“What have I done to be kicked off the property?” retired teacher Karen Saal asked a security guard outside the Crowne Plaza Tampa Westshore Hotel. The guard's answer: the hotel manager specifically asked that she go. And she wasn't alone. Officials were also ushering peace activists off the hotel property after they interrupted a gathering of the Republican Jewish Coalition (RJC) honoring pro-Israel members of Congress during the Republican National Convention.
Saal, from Oregon, is against the "militarism" of Israel and the United States but said she was not protesting. She said she was just in the parking lot while protesters from a peace group chanted slogans against the U.S.’s financial support and Israel’s policies towards Iran and Palestine.
Saal is attending both the Republican and Democratic conventions in Charlotte, and doing so on her own dime. Why?
"I feel strongly about… foreign policy, the war on women, dollars in politics," she said. "This government's broken."
The RJC is backed by billionaire casino mogul Sheldon Adelson, who made an appearance at the event, and plans to spend $6.5 million in an ad campaign to convince Jewish voters to vote for Romney. The group is holding another reception Thursday afternoon — this time to honor GOP governors.
This kind of event, along with others yesterday, represent the kind of social three-tiered pyramid that has developed here at the Tampa convention. Bottom tier, the largest and least-exclusive: Happenings open or broadcast to the public.
Because the Jewish gathering was open to anyone who knew about it and RSVP'd one might say it was in that category. Even so, Saal and the protesters were kept far away from the event and attendees, not even allowed in the hotel parking lot.
A more middle-tier event Wednesday afternoon, was a private, invitation-only event held by YG Network, a political non-profit affiliated with House Majority Leader Eric Cantor, R-Va. But there were links to the RJC event: Cantor also spoke at the RJC event. And, the YG Network Woman Up! Pavilion, located near the convention site, is sponsored by Miriam Adelson, Sheldon Adelson’s wife. The couple have combined to give $10 million to a pro-Romney super PAC and have pledged to spend $100 million giving to outside groups to elect Republicans and defeat Obama this year.
To get into that event, where Florida Lt. Gov. Jennifer Carroll was being honored, requires either had to have an invitation — something an average delegate and Saal would not have — or $2,500 to become a “co-host.”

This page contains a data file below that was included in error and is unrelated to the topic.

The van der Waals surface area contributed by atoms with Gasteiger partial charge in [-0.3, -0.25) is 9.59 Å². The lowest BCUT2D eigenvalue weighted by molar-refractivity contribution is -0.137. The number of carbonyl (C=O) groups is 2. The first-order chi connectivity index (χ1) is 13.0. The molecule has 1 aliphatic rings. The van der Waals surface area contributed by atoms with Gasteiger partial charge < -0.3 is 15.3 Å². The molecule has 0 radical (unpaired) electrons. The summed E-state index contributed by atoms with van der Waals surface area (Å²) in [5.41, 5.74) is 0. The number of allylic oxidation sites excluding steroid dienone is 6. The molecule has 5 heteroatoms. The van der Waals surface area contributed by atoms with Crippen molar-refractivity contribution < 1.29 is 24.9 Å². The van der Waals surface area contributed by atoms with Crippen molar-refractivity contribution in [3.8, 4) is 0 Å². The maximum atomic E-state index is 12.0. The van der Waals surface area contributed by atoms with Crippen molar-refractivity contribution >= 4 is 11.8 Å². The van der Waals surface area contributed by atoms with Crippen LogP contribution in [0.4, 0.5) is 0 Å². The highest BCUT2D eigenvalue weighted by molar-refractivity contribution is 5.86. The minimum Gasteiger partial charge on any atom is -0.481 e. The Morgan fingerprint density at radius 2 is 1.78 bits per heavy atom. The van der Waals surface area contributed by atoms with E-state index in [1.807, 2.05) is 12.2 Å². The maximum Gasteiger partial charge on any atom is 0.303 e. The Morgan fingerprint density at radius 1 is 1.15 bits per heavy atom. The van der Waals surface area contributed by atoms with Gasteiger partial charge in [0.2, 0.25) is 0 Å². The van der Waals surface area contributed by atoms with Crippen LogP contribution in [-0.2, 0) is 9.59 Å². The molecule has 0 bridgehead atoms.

One honorary host was Susan Hirschmann, a D.C. lobbyist and former chief of staff to former Rep. Tom Delay, R-Texas. Hirschmann has contributed more than $40,000 to GOP candidates and political action committees this election cycle, including Cantor, according to Influence Explorer. Asked about whether and how she is spending her money to help Romney get elected, she demurred. “I have to walk over here now,” she said, slipping into the pavilion, which was closed to the public.
Then there is the top tier of the pyramid: the most exclusive events. This level includes private briefings for donors to super PACs and secretive nonprofits (or boat cruises for Romney bundlers) that have not been disclosed to the public. Those meetups are orchestrated by the likes of Steven Law, a lawyer who heads Crossroads GPS, a secretive tax-exempt nonprofit founded by GOP operative Karl Rove that, along with its sister group, American Crossroads, is pledging to spend $300 million to elect Republicans this fall.
Law was at a hotel in downtown Tampa blocks from the convention siteon Wednesday afternoon. Asked if he was off to attend private events as he was leaving the lobby in the afternoon, he said: “If they were private, I couldn’t tell you about them.” He denied coordinating any private briefings between wealthy donors and top GOP officials, but said other groups may be doing so.
Politico has reported that Crossroads GPS has “lined up some high-powered names for a Thursday morning breakfast briefing for donors.” The Los Angeles Times reported that Frank VanderSloot, an Idaho health products millionaire and $1 million donor to a pro-Romney super PAC, met privately with Rove on Monday. The Times also reported that the pro-Romney super PAC, Restore Our Future, has also booked briefings for donors with former Florida Gov. Jeb Bush and Sen. Marco Rubio, R-Fla.